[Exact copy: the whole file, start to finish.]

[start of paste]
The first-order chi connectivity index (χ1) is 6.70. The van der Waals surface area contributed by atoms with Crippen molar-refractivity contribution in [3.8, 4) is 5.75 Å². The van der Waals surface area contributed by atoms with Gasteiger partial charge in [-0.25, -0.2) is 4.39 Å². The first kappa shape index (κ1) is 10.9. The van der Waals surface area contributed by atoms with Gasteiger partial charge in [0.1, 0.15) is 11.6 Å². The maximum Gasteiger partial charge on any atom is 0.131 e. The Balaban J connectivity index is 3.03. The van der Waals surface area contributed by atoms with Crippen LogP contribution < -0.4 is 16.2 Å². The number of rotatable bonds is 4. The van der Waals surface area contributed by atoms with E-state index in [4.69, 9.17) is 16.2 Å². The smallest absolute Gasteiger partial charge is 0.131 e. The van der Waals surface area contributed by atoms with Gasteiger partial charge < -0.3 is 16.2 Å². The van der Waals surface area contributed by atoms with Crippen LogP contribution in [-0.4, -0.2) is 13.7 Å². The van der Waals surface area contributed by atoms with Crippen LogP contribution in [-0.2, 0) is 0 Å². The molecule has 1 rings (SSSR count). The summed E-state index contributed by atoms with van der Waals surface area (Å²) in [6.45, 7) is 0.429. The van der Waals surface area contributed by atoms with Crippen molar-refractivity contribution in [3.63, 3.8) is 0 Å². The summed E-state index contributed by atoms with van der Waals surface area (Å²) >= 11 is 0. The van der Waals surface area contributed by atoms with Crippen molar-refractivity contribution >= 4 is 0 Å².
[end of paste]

The first-order chi connectivity index (χ1) is 6.70. The van der Waals surface area contributed by atoms with Crippen molar-refractivity contribution in [3.8, 4) is 5.75 Å². The van der Waals surface area contributed by atoms with Gasteiger partial charge in [-0.25, -0.2) is 4.39 Å². The first kappa shape index (κ1) is 10.9. The van der Waals surface area contributed by atoms with Gasteiger partial charge in [0.1, 0.15) is 11.6 Å². The maximum Gasteiger partial charge on any atom is 0.131 e. The Balaban J connectivity index is 3.03. The van der Waals surface area contributed by atoms with Crippen LogP contribution < -0.4 is 16.2 Å². The number of rotatable bonds is 4. The van der Waals surface area contributed by atoms with E-state index in [4.69, 9.17) is 16.2 Å². The smallest absolute Gasteiger partial charge is 0.131 e. The van der Waals surface area contributed by atoms with Gasteiger partial charge < -0.3 is 16.2 Å². The van der Waals surface area contributed by atoms with Crippen LogP contribution in [-0.4, -0.2) is 13.7 Å². The van der Waals surface area contributed by atoms with Crippen LogP contribution in [-0.2, 0) is 0 Å². The molecule has 1 rings (SSSR count). The summed E-state index contributed by atoms with van der Waals surface area (Å²) in [6.45, 7) is 0.429. The van der Waals surface area contributed by atoms with Crippen molar-refractivity contribution in [3.63, 3.8) is 0 Å². The summed E-state index contributed by atoms with van der Waals surface area (Å²) >= 11 is 0. The van der Waals surface area contributed by atoms with Crippen molar-refractivity contribution >= 4 is 0 Å².